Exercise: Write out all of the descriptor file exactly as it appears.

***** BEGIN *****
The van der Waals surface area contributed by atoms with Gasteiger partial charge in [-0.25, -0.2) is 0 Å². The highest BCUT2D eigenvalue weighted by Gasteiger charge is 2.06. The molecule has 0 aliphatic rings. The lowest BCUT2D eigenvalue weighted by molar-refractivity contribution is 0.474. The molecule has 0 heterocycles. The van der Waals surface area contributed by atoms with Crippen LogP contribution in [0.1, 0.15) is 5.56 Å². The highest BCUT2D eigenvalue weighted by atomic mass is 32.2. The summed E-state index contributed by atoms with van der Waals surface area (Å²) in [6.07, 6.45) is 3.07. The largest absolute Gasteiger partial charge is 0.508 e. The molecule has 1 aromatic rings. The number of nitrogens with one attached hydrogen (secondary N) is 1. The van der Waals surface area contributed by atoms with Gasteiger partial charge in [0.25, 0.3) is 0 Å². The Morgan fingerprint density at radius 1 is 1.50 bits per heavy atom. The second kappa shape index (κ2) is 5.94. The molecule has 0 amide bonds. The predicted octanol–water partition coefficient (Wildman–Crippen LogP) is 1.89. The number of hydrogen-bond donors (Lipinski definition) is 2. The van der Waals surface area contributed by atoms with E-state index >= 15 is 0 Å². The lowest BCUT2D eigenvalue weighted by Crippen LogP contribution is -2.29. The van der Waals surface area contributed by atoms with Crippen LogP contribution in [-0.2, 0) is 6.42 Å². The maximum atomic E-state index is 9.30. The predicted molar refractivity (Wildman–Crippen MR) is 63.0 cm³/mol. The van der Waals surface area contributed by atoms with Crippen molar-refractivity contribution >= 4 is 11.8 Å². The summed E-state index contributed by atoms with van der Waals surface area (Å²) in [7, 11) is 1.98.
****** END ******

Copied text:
The van der Waals surface area contributed by atoms with Gasteiger partial charge in [-0.25, -0.2) is 0 Å². The highest BCUT2D eigenvalue weighted by Gasteiger charge is 2.06. The molecule has 0 aliphatic rings. The lowest BCUT2D eigenvalue weighted by molar-refractivity contribution is 0.474. The molecule has 0 heterocycles. The van der Waals surface area contributed by atoms with Crippen LogP contribution in [0.1, 0.15) is 5.56 Å². The highest BCUT2D eigenvalue weighted by atomic mass is 32.2. The summed E-state index contributed by atoms with van der Waals surface area (Å²) in [6.07, 6.45) is 3.07. The largest absolute Gasteiger partial charge is 0.508 e. The molecule has 1 aromatic rings. The number of nitrogens with one attached hydrogen (secondary N) is 1. The van der Waals surface area contributed by atoms with Gasteiger partial charge in [0.25, 0.3) is 0 Å². The Morgan fingerprint density at radius 1 is 1.50 bits per heavy atom. The second kappa shape index (κ2) is 5.94. The molecule has 0 amide bonds. The predicted octanol–water partition coefficient (Wildman–Crippen LogP) is 1.89. The number of hydrogen-bond donors (Lipinski definition) is 2. The van der Waals surface area contributed by atoms with E-state index >= 15 is 0 Å². The lowest BCUT2D eigenvalue weighted by Crippen LogP contribution is -2.29. The van der Waals surface area contributed by atoms with Crippen LogP contribution in [-0.2, 0) is 6.42 Å². The maximum atomic E-state index is 9.30. The predicted molar refractivity (Wildman–Crippen MR) is 63.0 cm³/mol. The van der Waals surface area contributed by atoms with Crippen molar-refractivity contribution >= 4 is 11.8 Å². The summed E-state index contributed by atoms with van der Waals surface area (Å²) in [7, 11) is 1.98.